IDS camp 'bricking it' over peerages investigation

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The Independent Online

Now that Inspector Knacker of the Yard has questioned Michael Howard as a witness to the "cash-for-peerages" police investigation, the question in Westminster is: Will the Bill speak to Iain Duncan Smith, his predecessor as Conservative Party leader?

Members of IDS's old staff are said to be "bricking it" about the possibility he'll sit down for a chat with members of the constabulary.

One former confidant to IDS tells me: "The joke is that Howard is comfortable batting away these sort of questions under pressure, but even when Iain hasn't done anything wrong, he cracks under pressure - his voice cracks and he'll put his foot in it. The Met's visit to Michael's house has really shaken them."

Of interest to the wide-ranging investigation may be Duncan Smith's final resignation honours list, through which four donors to the Tory Party were given seats in the House of Lords.

Three - Irvine Laidlaw, Leonard Steinberg and Sir Stanley Kalms - dug deep around the time of the 2003 "Betsygate" affair, when the party faced Duncan Smith's £300,000 legal bill. (An investigation cleared him of improperly employing his wife as his diary secretary.)

The Tories said then that the donations were not "directly or indirectly associated" with peerages. Duncan Smith last night refused to comment further than saying that he "has not been contacted, is not likely to be contacted and doesn't expect to be contacted".

"Cameron's people are furious," adds IDS's former colleague. "It could shift the focus away from Labour."

* Leicester Square this evening hosts its strangest procession up the red carpet, before the European premiere of Sacha Baron Cohen's film Borat: Cultural Learnings Of America For Make Benefit Of Glorious Nation Of Kazakhstan.

The comic's zealously misogynistic Kazakh television host - who has enraged the real inhabitants of the central Asian country by misrepresenting them - will arrive at the cinema in some... well... "style" is not the word.

"Borat will come in a, er, Kazakh limousine," says an organiser for the London Film Festival screening.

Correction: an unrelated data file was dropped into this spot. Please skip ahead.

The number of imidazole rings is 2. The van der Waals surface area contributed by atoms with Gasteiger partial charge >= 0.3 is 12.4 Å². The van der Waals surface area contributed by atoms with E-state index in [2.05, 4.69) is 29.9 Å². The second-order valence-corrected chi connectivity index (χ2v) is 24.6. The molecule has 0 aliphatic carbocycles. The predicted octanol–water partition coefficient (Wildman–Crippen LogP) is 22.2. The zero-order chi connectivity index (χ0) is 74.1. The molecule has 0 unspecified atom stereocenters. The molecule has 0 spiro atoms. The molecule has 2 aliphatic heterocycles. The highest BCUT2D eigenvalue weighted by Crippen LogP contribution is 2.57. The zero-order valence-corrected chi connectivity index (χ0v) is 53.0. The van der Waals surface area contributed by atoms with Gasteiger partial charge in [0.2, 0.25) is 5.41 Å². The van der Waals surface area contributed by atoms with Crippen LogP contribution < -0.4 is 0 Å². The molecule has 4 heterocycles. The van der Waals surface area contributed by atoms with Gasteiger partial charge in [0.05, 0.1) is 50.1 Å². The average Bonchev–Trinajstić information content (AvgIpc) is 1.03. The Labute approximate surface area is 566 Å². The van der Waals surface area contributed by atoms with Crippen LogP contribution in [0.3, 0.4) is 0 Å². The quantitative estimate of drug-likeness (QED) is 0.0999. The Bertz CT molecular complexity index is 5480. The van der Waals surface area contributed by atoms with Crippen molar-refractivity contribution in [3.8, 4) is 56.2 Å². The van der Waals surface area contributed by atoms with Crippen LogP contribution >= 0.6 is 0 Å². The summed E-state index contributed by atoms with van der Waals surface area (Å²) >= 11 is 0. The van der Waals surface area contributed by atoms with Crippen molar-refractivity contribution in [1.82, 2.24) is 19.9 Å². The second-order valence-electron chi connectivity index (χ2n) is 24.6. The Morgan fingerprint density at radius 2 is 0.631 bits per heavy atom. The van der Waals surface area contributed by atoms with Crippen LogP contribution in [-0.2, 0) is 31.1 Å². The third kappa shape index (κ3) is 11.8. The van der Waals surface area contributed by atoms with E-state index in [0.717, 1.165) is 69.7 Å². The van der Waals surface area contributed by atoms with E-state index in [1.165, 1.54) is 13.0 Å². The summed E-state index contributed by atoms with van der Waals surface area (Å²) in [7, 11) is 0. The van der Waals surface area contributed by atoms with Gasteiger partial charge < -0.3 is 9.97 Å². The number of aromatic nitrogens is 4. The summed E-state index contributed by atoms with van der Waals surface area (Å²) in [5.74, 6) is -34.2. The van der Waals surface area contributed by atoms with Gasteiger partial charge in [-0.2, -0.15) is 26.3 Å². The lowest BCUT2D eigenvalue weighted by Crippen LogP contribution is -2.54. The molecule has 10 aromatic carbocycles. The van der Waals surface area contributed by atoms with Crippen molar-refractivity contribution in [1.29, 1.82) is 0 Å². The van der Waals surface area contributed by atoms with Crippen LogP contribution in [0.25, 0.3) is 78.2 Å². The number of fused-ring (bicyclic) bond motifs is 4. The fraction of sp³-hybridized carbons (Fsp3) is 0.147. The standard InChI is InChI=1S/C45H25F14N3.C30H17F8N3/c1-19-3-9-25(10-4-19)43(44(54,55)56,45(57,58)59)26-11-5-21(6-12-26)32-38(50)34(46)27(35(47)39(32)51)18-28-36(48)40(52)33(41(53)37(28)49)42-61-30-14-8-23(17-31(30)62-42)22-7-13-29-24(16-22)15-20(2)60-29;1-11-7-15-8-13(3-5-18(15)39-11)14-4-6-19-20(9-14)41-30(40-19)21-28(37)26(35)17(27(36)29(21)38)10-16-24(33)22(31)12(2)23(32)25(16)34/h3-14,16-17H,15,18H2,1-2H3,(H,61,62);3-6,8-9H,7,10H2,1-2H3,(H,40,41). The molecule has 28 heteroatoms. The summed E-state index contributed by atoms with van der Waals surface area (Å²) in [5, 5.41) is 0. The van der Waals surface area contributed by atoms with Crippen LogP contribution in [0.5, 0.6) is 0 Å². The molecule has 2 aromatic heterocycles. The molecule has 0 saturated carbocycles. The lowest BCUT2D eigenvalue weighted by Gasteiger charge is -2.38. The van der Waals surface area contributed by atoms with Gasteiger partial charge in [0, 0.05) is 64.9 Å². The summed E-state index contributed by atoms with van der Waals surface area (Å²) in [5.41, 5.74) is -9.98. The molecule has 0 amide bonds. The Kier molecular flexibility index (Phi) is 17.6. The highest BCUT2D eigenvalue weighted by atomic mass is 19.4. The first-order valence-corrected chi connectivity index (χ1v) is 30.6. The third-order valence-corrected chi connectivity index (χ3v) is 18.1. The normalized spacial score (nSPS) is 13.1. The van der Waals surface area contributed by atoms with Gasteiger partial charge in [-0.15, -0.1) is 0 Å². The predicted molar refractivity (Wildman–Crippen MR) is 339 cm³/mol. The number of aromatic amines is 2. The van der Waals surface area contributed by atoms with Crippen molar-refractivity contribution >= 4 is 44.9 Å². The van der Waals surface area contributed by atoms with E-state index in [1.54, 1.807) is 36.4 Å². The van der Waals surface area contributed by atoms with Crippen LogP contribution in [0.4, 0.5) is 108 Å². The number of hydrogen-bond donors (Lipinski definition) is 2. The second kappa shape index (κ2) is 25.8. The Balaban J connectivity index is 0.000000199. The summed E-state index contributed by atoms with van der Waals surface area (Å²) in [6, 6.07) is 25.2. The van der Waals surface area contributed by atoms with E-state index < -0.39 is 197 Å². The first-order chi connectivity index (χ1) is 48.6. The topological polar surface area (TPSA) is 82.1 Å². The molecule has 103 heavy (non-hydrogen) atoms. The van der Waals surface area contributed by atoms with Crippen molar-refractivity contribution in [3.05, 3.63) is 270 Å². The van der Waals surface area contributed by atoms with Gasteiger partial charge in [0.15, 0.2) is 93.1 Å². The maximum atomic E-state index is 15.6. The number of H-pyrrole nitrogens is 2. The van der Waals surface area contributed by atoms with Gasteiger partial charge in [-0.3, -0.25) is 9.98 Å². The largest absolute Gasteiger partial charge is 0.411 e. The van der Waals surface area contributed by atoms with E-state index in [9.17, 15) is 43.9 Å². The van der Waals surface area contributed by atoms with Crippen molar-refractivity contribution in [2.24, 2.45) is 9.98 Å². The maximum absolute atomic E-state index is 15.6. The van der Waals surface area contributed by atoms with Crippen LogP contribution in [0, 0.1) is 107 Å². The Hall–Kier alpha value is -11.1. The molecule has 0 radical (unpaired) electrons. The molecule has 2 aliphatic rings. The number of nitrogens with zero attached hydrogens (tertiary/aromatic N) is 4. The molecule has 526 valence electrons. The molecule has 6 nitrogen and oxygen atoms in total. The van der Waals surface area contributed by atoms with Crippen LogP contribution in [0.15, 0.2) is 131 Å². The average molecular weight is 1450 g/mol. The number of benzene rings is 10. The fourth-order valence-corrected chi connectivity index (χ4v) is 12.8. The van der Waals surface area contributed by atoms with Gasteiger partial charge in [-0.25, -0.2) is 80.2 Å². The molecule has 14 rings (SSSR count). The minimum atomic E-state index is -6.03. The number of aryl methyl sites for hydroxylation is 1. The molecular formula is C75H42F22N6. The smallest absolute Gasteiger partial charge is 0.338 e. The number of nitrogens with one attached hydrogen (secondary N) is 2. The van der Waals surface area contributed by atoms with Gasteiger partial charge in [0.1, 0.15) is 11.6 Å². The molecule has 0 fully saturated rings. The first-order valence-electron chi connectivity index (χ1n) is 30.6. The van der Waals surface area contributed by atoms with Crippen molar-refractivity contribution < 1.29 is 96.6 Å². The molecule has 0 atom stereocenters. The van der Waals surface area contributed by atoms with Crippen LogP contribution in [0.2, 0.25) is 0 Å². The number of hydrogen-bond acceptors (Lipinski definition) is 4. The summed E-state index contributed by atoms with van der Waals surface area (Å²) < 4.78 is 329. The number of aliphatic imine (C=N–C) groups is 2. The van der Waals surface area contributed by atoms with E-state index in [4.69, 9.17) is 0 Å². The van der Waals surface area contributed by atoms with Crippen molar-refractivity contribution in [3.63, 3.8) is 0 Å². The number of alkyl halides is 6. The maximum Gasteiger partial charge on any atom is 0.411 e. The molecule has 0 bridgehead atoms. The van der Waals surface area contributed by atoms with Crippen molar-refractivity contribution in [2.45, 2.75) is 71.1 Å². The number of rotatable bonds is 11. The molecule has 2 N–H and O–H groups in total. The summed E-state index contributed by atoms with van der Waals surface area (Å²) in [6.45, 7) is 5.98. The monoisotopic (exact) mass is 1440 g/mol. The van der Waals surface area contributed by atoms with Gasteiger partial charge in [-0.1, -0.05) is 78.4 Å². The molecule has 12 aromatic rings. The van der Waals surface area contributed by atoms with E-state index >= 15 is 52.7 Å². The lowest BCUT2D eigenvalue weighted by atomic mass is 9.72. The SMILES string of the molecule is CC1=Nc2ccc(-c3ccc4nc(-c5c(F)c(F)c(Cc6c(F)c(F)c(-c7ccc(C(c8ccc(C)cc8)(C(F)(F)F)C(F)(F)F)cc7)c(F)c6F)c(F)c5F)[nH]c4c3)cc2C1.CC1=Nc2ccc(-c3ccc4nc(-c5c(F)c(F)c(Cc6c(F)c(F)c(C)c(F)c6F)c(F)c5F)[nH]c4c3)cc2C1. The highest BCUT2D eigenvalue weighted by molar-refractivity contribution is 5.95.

A what? "A mule. But whether he will ride the mule or a peasant woman, we don't know.

"People from his [fictional] village will be selling their wares to the crowd: bales of pubic hair and barrels of horse urine wine. There will be probably be a few prostitutes in cages."

Wonderful to see cultural barriers shattered!

* Helena Bonham Carter was notably absent at the West End premiere of her new movie, Sixty Six, on Monday evening.

The British actress eschewed the glitzy bash in order to tend to her two-year-old son Billy Ray, who is nursing a broken arm after an accident at the weekend.

"He broke it on Sunday evening at home after falling off a sofa," says HBC's spokeslady.

"He had to be put under at the hospital on Monday night to get it fixed and Helena needed to be there.

"She'd have never forgiven herself otherwise."

* Although the star of Sixty Six was unable to attend (see left), proceedings at the premiere were jollified by the presence of British fashion stalwart Sir Paul Smith.

The film is set around England's oft-celebrated victory in the World Cup final (howay the lads!) - a time Smith recalls fondly. "The 60s were electric," he says. "People really let their hair down."

Surely hippydom cannot have overcome the straight-laced Sir Paul? "I might have dabbled it in it..." he concedes. "Flowers and long hair!"

Mysteriously, when I ask where he was during the national football team's celebrations, he replies: "I wasn't born yet, my dear!"

An interesting response. Not strictly true - he's 59 - but at least he hasn't joined the clamouring hundreds of thousands who claim to have stood behind the Russian linesman at Wembley that afternoon...

* A colleague is gently scandalised by the refusal of her MP, Mark Field (City of Westminster), to hold surgeries for constituents to pour forth their problems (housing, parking etc). "We just don't do them," says a man in Field's office. "It's too dangerous - we could get stabbed or assaulted."

In 2000, a Samurai swordsman attacked Lib Dem MP Nigel Jones and killed a councillor, Andrew Pennington. Is ending surgeries altogether an extreme response, though? "Crime's at record levels and the prisons are overflowing!" shrieks Field's staffer. "It's all the fault of the socialist government!"

This train of logic leads to the conclusion that Jack Straw's constituents are lucky to see him in the first place (even if he can't see some of them).

Let's... not go there.

pandora@independent.co.uk

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